MIRIAM CAHN — Of course, I’m angry. When I read, for example, what happened at the Capitol in Washington, with all those people from the far right, naturally it makes me mad. It’s only normal. I come from a family that has always been very concerned about politics. So, yes, politics can make me mad. And what’s even more serious for me, I think, is the way people here, in Europe — and in Switzerland, even if it’s not in Europe — are closing themselves off. That, too, is in my paintings, in my drawings, in everything. I don’t understand why they don’t let people who want to work here in, why they leave them to drown in the Mediterranean. We can’t say both that we have the Rights of Man, that human dignity matters, etc., and then act like that. It’s getting really difficult to manage our democracies. It’s not working any more.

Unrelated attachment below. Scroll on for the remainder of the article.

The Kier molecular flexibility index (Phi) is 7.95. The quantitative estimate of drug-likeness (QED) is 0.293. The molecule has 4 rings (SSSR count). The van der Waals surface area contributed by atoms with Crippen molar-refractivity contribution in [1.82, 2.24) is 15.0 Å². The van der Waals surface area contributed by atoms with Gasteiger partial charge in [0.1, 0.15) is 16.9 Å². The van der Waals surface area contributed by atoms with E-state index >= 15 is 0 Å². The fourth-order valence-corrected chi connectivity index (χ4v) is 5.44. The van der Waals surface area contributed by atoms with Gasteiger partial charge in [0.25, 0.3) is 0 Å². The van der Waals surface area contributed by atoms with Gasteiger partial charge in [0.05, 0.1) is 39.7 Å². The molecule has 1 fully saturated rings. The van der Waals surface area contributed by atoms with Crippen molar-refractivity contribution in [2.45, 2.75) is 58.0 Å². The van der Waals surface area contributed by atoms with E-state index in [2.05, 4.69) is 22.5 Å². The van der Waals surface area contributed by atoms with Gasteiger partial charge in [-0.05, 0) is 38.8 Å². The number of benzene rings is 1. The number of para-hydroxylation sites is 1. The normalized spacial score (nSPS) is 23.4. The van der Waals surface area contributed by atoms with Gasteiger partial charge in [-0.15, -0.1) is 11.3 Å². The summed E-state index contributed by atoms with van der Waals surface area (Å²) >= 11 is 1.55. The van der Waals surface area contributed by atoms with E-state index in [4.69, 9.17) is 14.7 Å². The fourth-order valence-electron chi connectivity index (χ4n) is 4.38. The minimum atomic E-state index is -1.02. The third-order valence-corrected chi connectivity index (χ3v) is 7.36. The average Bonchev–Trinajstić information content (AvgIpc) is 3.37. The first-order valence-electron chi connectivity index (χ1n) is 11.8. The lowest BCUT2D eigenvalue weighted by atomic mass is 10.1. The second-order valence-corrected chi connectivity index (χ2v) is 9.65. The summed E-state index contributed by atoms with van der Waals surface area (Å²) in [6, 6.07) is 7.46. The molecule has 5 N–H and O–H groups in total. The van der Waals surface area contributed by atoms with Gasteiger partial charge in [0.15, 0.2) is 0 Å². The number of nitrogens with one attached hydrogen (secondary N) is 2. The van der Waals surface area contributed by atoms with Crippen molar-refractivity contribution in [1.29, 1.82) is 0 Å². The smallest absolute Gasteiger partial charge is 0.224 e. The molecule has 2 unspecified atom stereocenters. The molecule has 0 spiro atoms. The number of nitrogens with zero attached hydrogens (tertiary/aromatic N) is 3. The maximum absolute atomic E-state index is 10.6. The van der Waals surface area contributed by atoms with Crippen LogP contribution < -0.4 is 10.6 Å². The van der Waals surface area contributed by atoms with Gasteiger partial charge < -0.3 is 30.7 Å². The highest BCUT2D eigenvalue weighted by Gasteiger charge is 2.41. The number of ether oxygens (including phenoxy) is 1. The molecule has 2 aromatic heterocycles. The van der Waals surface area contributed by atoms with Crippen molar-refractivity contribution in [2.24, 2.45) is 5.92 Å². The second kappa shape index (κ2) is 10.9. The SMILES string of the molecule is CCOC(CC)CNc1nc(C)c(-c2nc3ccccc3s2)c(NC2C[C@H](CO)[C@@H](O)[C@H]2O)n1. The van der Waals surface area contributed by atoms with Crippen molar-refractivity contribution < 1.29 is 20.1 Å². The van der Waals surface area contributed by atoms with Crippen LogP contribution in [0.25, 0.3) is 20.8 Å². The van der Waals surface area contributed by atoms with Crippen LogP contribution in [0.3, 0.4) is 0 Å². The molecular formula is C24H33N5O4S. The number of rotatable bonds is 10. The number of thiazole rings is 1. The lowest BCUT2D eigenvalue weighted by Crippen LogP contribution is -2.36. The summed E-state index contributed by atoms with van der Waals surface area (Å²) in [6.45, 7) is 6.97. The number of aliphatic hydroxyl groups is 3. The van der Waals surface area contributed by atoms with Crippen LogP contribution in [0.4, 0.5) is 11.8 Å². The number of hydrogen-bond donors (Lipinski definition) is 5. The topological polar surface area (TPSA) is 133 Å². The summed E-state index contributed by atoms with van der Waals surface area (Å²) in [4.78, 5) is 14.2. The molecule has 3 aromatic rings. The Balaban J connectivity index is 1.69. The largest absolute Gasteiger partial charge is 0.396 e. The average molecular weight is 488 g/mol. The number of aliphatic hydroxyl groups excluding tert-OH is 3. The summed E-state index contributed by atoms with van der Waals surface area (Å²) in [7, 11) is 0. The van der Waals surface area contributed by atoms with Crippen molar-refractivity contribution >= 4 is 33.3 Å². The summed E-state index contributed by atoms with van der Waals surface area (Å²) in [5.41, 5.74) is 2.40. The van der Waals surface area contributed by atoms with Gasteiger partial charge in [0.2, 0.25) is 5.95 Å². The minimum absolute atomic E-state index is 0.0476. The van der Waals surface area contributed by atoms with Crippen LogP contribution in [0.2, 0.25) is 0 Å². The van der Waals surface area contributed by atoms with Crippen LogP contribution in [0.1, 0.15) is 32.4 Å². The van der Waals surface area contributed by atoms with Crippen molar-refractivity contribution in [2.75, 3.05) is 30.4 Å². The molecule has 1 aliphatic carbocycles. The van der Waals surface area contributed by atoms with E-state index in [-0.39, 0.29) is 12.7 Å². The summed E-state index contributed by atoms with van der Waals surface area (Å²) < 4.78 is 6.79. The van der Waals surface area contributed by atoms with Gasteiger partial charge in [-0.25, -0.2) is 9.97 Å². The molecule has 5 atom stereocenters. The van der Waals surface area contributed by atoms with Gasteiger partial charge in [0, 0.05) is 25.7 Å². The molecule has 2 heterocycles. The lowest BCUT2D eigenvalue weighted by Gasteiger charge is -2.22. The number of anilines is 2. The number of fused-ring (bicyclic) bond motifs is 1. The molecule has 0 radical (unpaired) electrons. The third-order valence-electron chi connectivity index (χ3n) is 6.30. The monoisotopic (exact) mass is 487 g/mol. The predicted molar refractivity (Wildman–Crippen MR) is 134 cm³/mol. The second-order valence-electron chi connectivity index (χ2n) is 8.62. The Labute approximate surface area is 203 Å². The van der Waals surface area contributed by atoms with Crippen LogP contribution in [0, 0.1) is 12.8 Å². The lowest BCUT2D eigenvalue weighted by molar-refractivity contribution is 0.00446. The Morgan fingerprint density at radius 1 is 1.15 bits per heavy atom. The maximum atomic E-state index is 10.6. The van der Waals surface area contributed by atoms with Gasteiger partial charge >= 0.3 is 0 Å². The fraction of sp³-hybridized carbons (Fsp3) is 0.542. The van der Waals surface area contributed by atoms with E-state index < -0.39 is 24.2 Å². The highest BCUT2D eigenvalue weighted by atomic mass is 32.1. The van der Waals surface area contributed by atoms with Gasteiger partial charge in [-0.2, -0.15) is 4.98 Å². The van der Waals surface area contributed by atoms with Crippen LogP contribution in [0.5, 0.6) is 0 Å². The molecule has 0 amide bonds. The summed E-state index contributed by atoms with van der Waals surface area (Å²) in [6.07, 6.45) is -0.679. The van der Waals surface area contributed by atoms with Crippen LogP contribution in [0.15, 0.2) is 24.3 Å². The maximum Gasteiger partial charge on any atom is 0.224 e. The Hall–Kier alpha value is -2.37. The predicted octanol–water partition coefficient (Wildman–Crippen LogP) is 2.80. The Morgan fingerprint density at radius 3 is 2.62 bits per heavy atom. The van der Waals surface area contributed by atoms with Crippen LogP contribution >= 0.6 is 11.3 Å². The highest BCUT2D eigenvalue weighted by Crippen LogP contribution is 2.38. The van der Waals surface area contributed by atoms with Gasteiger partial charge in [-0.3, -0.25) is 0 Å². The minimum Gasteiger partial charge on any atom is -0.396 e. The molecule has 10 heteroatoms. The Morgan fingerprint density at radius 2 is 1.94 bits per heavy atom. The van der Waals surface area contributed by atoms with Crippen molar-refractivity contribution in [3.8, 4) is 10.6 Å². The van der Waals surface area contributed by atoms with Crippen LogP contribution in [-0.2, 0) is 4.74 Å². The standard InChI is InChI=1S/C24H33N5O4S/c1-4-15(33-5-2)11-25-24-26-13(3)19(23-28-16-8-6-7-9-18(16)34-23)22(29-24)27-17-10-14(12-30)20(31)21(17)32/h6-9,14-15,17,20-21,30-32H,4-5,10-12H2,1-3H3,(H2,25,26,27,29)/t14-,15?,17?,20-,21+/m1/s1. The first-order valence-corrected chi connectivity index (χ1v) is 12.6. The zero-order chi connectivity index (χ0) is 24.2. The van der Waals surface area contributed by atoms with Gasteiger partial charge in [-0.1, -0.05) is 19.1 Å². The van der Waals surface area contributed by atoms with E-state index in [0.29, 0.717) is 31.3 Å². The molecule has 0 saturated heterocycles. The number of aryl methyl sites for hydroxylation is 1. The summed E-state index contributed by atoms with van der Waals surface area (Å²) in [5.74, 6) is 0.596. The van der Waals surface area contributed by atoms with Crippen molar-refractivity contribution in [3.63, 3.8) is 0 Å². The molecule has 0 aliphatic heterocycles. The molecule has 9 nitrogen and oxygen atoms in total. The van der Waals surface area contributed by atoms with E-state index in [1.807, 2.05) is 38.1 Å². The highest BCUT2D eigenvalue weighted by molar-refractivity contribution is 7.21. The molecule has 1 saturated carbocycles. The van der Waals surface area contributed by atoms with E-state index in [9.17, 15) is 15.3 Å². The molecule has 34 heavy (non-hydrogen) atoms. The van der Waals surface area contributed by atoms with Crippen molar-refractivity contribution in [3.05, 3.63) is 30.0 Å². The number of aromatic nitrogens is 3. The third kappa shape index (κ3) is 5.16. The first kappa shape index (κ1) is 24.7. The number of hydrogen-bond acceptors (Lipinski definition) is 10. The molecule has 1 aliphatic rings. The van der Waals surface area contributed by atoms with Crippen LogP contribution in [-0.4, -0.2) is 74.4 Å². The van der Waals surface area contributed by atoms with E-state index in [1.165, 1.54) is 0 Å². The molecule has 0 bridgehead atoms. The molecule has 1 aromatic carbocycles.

OLIVIER ZAHM — A lot of your paintings are about those migrants who are adrift, whom we allow to drown at sea.
MIRIAM CAHN — Yes. You asked me about that impression of solitude in my paintings. This is what it’s really about: we’re always alone, we’re left alone, we leave them alone, and then we let them drown, we leave them in the cold snow at customs on their way here. That’s what interests me, and it’s an existential thing. Perhaps, one day, it’ll be our turn, highly privileged people like me and you, not to be able to move, or to have to leave. We’re already seeing this in our restricted movements in everyday life with the Covid-19 crisis.

OLIVIER ZAHM — Your painting has a political center, a political heart?
MIRIAM CAHN — There is no center because I’m just as happy to paint animals or plants, say. There is no center with me — it’s all one thing. With my work,